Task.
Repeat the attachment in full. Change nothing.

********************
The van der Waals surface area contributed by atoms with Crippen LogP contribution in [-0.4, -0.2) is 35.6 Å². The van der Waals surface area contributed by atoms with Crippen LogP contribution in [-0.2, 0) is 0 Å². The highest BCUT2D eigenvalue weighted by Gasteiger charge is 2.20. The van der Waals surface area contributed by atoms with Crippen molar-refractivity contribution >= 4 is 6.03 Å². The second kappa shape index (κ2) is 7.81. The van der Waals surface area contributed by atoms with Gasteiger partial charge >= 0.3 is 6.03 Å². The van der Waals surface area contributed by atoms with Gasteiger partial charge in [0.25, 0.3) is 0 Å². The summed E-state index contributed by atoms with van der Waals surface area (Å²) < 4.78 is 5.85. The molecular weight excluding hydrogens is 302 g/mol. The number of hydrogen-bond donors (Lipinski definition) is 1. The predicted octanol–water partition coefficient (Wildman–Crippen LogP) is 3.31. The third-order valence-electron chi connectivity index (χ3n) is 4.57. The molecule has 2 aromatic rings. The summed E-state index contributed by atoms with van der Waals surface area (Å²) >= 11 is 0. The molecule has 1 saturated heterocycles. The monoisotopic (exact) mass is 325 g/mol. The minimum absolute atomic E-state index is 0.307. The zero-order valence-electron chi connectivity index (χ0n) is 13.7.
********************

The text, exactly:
The van der Waals surface area contributed by atoms with Crippen LogP contribution in [-0.4, -0.2) is 35.6 Å². The van der Waals surface area contributed by atoms with Crippen LogP contribution in [-0.2, 0) is 0 Å². The highest BCUT2D eigenvalue weighted by Gasteiger charge is 2.20. The van der Waals surface area contributed by atoms with Crippen molar-refractivity contribution >= 4 is 6.03 Å². The second kappa shape index (κ2) is 7.81. The van der Waals surface area contributed by atoms with Gasteiger partial charge >= 0.3 is 6.03 Å². The van der Waals surface area contributed by atoms with Gasteiger partial charge in [0.25, 0.3) is 0 Å². The summed E-state index contributed by atoms with van der Waals surface area (Å²) < 4.78 is 5.85. The molecular weight excluding hydrogens is 302 g/mol. The number of hydrogen-bond donors (Lipinski definition) is 1. The predicted octanol–water partition coefficient (Wildman–Crippen LogP) is 3.31. The third-order valence-electron chi connectivity index (χ3n) is 4.57. The molecule has 2 aromatic rings. The summed E-state index contributed by atoms with van der Waals surface area (Å²) >= 11 is 0. The molecule has 1 saturated heterocycles. The monoisotopic (exact) mass is 325 g/mol. The minimum absolute atomic E-state index is 0.307. The zero-order valence-electron chi connectivity index (χ0n) is 13.7.